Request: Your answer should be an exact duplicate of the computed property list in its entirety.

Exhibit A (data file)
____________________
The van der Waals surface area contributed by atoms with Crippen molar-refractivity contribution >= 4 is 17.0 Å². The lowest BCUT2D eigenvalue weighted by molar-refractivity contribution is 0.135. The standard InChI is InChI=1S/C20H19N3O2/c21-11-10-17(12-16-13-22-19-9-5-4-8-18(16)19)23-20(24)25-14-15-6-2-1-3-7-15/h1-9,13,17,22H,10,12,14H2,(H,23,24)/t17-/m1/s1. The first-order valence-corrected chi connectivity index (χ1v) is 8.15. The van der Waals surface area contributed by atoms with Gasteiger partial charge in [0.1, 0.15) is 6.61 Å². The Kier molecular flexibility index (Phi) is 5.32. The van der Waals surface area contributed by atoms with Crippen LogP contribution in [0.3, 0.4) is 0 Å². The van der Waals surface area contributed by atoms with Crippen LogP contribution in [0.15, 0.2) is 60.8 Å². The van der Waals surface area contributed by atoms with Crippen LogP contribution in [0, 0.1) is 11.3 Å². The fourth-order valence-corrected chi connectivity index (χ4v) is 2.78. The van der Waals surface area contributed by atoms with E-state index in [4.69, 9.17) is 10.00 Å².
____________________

The van der Waals surface area contributed by atoms with Crippen molar-refractivity contribution >= 4 is 17.0 Å². The lowest BCUT2D eigenvalue weighted by molar-refractivity contribution is 0.135. The standard InChI is InChI=1S/C20H19N3O2/c21-11-10-17(12-16-13-22-19-9-5-4-8-18(16)19)23-20(24)25-14-15-6-2-1-3-7-15/h1-9,13,17,22H,10,12,14H2,(H,23,24)/t17-/m1/s1. The first-order valence-corrected chi connectivity index (χ1v) is 8.15. The van der Waals surface area contributed by atoms with Gasteiger partial charge in [0.1, 0.15) is 6.61 Å². The Kier molecular flexibility index (Phi) is 5.32. The van der Waals surface area contributed by atoms with Crippen LogP contribution in [0.3, 0.4) is 0 Å². The van der Waals surface area contributed by atoms with Crippen LogP contribution in [0.15, 0.2) is 60.8 Å². The van der Waals surface area contributed by atoms with Crippen LogP contribution in [0, 0.1) is 11.3 Å². The fourth-order valence-corrected chi connectivity index (χ4v) is 2.78. The van der Waals surface area contributed by atoms with E-state index in [4.69, 9.17) is 10.00 Å².